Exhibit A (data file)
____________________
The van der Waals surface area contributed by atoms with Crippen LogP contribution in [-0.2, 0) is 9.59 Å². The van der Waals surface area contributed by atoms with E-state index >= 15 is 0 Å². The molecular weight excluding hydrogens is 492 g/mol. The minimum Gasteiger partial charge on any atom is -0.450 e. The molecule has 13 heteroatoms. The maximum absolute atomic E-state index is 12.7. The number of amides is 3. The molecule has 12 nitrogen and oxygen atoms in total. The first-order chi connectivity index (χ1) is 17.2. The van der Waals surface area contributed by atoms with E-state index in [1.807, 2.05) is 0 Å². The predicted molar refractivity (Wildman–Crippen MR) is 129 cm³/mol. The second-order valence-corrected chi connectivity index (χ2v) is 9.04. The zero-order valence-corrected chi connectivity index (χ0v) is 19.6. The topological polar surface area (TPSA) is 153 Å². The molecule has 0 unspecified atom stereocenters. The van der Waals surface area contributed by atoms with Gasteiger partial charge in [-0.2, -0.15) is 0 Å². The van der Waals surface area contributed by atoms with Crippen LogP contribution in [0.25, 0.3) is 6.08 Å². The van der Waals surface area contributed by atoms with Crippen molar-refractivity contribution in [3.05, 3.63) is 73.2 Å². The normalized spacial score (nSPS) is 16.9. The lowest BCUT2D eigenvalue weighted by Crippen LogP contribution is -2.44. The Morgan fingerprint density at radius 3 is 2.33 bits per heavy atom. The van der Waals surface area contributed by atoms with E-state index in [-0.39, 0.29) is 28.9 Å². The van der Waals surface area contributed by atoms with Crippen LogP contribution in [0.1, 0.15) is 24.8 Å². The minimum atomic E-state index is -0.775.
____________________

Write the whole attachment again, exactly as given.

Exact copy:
The van der Waals surface area contributed by atoms with Crippen LogP contribution in [-0.2, 0) is 9.59 Å². The van der Waals surface area contributed by atoms with E-state index >= 15 is 0 Å². The molecular weight excluding hydrogens is 492 g/mol. The minimum Gasteiger partial charge on any atom is -0.450 e. The molecule has 13 heteroatoms. The maximum absolute atomic E-state index is 12.7. The number of amides is 3. The molecule has 12 nitrogen and oxygen atoms in total. The first-order chi connectivity index (χ1) is 17.2. The van der Waals surface area contributed by atoms with E-state index in [1.807, 2.05) is 0 Å². The predicted molar refractivity (Wildman–Crippen MR) is 129 cm³/mol. The second-order valence-corrected chi connectivity index (χ2v) is 9.04. The zero-order valence-corrected chi connectivity index (χ0v) is 19.6. The topological polar surface area (TPSA) is 153 Å². The molecule has 0 unspecified atom stereocenters. The van der Waals surface area contributed by atoms with Gasteiger partial charge in [-0.2, -0.15) is 0 Å². The van der Waals surface area contributed by atoms with Crippen LogP contribution in [0.25, 0.3) is 6.08 Å². The van der Waals surface area contributed by atoms with Crippen molar-refractivity contribution in [3.05, 3.63) is 73.2 Å². The normalized spacial score (nSPS) is 16.9. The lowest BCUT2D eigenvalue weighted by Crippen LogP contribution is -2.44. The Morgan fingerprint density at radius 3 is 2.33 bits per heavy atom. The van der Waals surface area contributed by atoms with E-state index in [-0.39, 0.29) is 28.9 Å². The van der Waals surface area contributed by atoms with Crippen LogP contribution in [0.1, 0.15) is 24.8 Å². The minimum atomic E-state index is -0.775.